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Justice Department, ATF Issue Final Rule on What It Means to be “Engaged in the Business” of Selling Guns By TTAG Contributor

On the 31st anniversary of the Federal government’s assault on the Branch Davidian complex in Waco, Texas, more questions are being asked about another gross case of government overreach regarding the botched March 19 ATF SWAT team raid that killed Little Rock Airport executive director, Bryan Malinowski.

Just as in Waco where more than 900 FBI and ATF agents attempted to storm the complex by pumping tear gas into the building and ramming it with armored vehicles, leading to a conflict that caused fires that killed 76 people, Malinowski, was awakened by an ATF SWAT team storming into his home in the middle of the night. When he ran from his room, armed and unsure of who was invading his home, agents shot and killed him.

The very rule the ATF has used to justify their storming of the man’s house in the middle of the night is just now being issued and won’t be made final until 30 days after it appears in the Federal Register.

The Justice Department announced last week it had submitted to the Federal Register the “Engaged in the Business” Final Rule, which makes clear the circumstances in which a person is “engaged in the business” of dealing in firearms and thus required to obtain a federal firearms license, in order to increase compliance with the federal background check requirement for firearm sales by federal firearms licensees. Here’s what they had to say:

“Under this regulation, it will not matter if guns are sold on the internet, at a gun show, or at a brick-and-mortar store: if you sell guns predominantly to earn a profit, you must be licensed, and you must conduct background checks,” said Attorney General Merrick B. Garland. “This regulation is a historic step in the Justice Department’s fight against gun violence. It will save lives.”

“The Bipartisan Safer Communities Act enhanced background checks and closed loopholes, including by redefining when a person is ‘engaged in the business’ of dealing in firearms. Today’s rule clarifying application of that definition will save lives by requiring all those in the business of selling guns to get a federal license and run background checks — thus keeping guns out of the hands of violent criminals,” said Deputy Attorney General Lisa Monaco. “I applaud the hard work of ATF in drafting this rule and reviewing the hundreds of thousands of public comments, which overwhelmingly favored the rule announced today. Because of that work, our communities will be safer.”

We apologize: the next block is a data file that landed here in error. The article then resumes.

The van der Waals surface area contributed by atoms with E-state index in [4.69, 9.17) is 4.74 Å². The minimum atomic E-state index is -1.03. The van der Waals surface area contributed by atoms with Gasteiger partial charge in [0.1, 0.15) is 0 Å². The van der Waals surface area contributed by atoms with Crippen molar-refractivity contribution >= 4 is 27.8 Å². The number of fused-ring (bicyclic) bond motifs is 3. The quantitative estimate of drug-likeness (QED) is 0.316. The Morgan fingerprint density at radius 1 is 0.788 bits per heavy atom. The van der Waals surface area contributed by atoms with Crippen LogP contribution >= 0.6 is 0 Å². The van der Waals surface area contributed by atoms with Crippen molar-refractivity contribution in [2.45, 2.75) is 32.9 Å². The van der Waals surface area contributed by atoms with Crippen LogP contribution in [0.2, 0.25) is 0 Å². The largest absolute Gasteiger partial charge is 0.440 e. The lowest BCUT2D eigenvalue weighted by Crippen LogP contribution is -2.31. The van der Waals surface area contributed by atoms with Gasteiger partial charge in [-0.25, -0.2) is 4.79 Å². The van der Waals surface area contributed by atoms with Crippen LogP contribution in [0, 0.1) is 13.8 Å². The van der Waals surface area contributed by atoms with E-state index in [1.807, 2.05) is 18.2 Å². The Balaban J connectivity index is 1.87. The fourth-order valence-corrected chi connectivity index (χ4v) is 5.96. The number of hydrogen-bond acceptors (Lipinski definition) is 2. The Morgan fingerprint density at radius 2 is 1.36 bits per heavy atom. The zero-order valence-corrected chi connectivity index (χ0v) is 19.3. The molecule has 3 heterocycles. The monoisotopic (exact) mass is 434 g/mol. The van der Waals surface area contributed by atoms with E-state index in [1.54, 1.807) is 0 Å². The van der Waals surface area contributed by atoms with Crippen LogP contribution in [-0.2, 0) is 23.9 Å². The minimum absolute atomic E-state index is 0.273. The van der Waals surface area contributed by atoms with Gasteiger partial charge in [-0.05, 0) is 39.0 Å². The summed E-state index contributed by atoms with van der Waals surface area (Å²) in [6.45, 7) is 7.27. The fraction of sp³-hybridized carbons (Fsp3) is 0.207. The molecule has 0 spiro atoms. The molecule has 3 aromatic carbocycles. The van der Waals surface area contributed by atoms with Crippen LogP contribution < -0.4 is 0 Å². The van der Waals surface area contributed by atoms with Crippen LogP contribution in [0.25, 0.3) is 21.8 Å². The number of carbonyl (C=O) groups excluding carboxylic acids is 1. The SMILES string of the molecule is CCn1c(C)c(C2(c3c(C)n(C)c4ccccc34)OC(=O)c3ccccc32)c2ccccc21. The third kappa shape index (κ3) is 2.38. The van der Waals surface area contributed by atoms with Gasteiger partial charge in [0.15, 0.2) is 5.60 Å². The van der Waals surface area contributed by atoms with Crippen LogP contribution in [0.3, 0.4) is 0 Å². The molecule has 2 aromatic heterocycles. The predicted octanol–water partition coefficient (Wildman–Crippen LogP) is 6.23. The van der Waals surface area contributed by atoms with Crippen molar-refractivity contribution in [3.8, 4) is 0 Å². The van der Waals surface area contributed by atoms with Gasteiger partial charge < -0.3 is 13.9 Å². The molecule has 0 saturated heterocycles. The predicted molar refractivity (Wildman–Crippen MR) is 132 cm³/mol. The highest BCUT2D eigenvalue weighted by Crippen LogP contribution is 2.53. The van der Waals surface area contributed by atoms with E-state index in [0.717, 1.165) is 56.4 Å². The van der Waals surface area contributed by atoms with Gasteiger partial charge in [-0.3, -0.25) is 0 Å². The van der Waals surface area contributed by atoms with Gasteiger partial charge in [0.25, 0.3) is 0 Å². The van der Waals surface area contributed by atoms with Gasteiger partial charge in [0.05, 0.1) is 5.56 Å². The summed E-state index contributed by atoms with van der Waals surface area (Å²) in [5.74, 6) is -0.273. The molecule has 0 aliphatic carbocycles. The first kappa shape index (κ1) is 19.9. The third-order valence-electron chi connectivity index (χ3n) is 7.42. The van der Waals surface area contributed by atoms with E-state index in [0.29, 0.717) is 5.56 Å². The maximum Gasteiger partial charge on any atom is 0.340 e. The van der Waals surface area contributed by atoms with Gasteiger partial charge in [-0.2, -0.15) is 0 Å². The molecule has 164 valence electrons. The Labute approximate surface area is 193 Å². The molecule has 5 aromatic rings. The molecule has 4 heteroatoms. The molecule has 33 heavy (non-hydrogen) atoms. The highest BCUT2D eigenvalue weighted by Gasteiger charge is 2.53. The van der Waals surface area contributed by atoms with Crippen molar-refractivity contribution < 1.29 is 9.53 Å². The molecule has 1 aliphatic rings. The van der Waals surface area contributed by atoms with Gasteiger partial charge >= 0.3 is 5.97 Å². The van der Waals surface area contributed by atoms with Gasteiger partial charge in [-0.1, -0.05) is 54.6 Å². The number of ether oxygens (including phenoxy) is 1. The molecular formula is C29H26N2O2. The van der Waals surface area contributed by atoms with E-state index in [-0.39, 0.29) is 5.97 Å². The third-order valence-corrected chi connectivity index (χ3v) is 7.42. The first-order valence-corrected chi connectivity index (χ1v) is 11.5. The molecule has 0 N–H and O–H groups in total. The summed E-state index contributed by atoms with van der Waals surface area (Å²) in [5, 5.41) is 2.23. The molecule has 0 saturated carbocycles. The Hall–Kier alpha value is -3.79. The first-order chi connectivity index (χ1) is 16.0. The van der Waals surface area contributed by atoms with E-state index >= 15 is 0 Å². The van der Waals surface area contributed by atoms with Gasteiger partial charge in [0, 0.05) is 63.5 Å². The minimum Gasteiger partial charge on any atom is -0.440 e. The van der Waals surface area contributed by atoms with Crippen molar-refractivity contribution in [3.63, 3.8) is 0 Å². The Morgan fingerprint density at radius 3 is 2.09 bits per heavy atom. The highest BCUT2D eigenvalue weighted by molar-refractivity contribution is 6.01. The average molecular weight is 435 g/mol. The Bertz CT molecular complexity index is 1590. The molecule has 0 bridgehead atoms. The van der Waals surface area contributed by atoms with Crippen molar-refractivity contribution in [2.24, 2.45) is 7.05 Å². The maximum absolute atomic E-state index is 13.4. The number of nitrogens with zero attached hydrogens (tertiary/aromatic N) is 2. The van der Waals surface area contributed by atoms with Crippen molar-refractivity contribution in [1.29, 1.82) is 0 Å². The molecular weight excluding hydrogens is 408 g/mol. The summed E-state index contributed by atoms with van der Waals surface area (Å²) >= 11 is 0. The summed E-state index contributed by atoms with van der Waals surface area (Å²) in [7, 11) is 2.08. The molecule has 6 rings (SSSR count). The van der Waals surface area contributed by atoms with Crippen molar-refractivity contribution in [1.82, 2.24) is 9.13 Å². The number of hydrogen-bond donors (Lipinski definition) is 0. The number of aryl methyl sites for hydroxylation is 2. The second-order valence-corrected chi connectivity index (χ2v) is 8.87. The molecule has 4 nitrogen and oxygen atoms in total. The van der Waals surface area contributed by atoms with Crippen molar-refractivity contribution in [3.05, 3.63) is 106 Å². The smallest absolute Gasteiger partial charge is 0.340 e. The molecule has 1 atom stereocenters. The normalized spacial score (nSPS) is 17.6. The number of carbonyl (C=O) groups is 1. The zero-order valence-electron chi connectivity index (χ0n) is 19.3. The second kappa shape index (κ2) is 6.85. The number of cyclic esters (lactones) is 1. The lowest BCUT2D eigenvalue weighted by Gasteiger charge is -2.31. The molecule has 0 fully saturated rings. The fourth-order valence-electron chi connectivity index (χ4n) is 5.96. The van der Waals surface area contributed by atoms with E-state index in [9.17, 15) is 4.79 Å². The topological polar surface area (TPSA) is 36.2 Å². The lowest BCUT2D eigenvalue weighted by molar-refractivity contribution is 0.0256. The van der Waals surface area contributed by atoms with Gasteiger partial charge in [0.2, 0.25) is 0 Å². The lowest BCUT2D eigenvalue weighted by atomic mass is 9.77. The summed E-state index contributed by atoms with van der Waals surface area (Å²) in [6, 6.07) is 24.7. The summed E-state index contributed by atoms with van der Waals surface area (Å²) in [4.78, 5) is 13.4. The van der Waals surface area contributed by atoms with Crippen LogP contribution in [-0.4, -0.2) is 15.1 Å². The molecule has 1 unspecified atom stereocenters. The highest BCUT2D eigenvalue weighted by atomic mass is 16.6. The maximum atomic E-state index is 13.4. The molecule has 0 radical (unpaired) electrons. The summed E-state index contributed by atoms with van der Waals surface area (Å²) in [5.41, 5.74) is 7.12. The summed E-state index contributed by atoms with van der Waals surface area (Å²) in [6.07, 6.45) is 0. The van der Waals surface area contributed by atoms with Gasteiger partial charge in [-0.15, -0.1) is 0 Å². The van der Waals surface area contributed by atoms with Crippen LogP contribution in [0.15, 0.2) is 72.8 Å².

“This is about protecting the lives of innocent, law-abiding Americans as well as the rule of law. There is a large and growing black market of guns that are being sold by people who are in the business of dealing and are doing it without a license; and therefore, they are not running background checks the way the law requires. And it is fueling violence,” said Director Steven Dettelbach of the Bureau of Alcohol, Tobacco, Firearms and Explosives (ATF).

“Today’s Final Rule is about ensuring compliance with an important area of the existing law where we all know, the data show, and we can clearly see that a whole group of folks are openly flouting that law. That leads to not just unfair but, in this case, dangerous consequences.”

The Bipartisan Safer Communities Act (BSCA), enacted June 25, 2022, expanded the definition of engaging in the business of firearms dealing to cover all persons who devote time, attention, and labor to dealing in firearms as a regular course of trade or business to predominately earn a profit through the repetitive purchase and sale of firearms.

On March 14, 2023, President Biden issued Executive Order 14092, which, among other things, directs the Attorney General to develop and implement a plan to clarify the definition of who is engaged in the business of dealing in firearms and thus required to obtain a federal firearms license.

The Final Rule conforms the ATF regulations to the new BSCA definition and further clarifies the conduct that presumptively requires a license under that revised definition, among other things.

Federally licensed firearms dealers are critical to federal, state, local, Tribal, and territorial law enforcement in our shared goal of promoting public safety.

Licensees submit background checks on potential purchasers to the FBI’s National Instant Criminal Background Check System, which helps to keep firearms out of the hands of prohibited persons.

Further, licensees keep records of sales transactions to help ensure that when a gun is used in a crime and recovered by law enforcement it can be traced back to the first retail purchaser; they help identify and prevent straw purchasers from buying firearms on behalf of prohibited persons and criminals; and they facilitate safe storage of firearms by providing child-safety locks with every transferred handgun and offer customers other secure gun storage options.

Unlicensed dealing, however, undermines these public-safety features — which is why Congress has long prohibited engaging in the business of dealing in firearms without the required license. 

To increase compliance with the statutes Congress has enacted, the Final Rule identifies conduct that is presumed to require a federal firearms license. And, in addition to implementing the revised statutory definition discussed above, the Final Rule clarifies the circumstances in which a license is — or is not — required by, among other things, adding a definition of “personal firearms collection” to ensure that genuine hobbyists and collectors may enhance or liquidate their collections without fear of violating the law.

The Final Rule also provides clarity as to what licensees must do with their inventory when they go out of business.  

The Final Rule goes into effect 30 days after the date of publication in the Federal Register.

On Sept. 8, 2023, the  Justice Department published a notice of proposed rulemaking, and during the 90-day open comment period, ATF received nearly 388,000 comments.

The final rule, as submitted to the Federal Register, can be viewed here.

And this is what the ATF announced:

On April 10, 2024, the Attorney General signed ATF’s final rule, Definition of “Engaged in the Business” as a Dealer in Firearms, amending ATF’s regulations in title 27, Code of Federal Regulations (“CFR”), part 478. The final rule implements the provisions of the Bipartisan Safer Communities Act (“BSCA,” effective June 25, 2022), which broadened the definition of when a person is considered “engaged in the business” as a dealer in firearms (other than a gunsmith or pawnbroker). 

The Final Rule clarifies that definition. It will be published in the Federal Register and will be effective 30-days from publication.